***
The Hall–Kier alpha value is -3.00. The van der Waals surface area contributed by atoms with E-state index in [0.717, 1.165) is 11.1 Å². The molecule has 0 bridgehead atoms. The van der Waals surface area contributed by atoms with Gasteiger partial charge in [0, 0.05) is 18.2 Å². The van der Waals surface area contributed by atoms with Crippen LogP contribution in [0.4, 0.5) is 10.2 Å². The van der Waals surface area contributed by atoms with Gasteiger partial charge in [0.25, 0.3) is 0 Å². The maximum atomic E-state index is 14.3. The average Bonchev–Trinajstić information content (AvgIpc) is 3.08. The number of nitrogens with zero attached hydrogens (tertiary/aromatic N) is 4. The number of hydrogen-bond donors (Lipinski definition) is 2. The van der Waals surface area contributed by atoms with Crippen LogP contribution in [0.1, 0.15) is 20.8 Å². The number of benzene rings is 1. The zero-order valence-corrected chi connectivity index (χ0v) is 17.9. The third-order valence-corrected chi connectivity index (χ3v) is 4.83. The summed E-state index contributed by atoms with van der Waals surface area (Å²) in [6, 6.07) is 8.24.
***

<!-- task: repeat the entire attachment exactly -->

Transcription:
The Hall–Kier alpha value is -3.00. The van der Waals surface area contributed by atoms with E-state index in [0.717, 1.165) is 11.1 Å². The molecule has 0 bridgehead atoms. The van der Waals surface area contributed by atoms with Gasteiger partial charge in [0, 0.05) is 18.2 Å². The van der Waals surface area contributed by atoms with Crippen LogP contribution in [0.4, 0.5) is 10.2 Å². The van der Waals surface area contributed by atoms with Gasteiger partial charge in [0.25, 0.3) is 0 Å². The maximum atomic E-state index is 14.3. The average Bonchev–Trinajstić information content (AvgIpc) is 3.08. The number of nitrogens with zero attached hydrogens (tertiary/aromatic N) is 4. The number of hydrogen-bond donors (Lipinski definition) is 2. The van der Waals surface area contributed by atoms with Crippen LogP contribution in [0.1, 0.15) is 20.8 Å². The number of benzene rings is 1. The zero-order valence-corrected chi connectivity index (χ0v) is 17.9. The third-order valence-corrected chi connectivity index (χ3v) is 4.83. The summed E-state index contributed by atoms with van der Waals surface area (Å²) in [6, 6.07) is 8.24.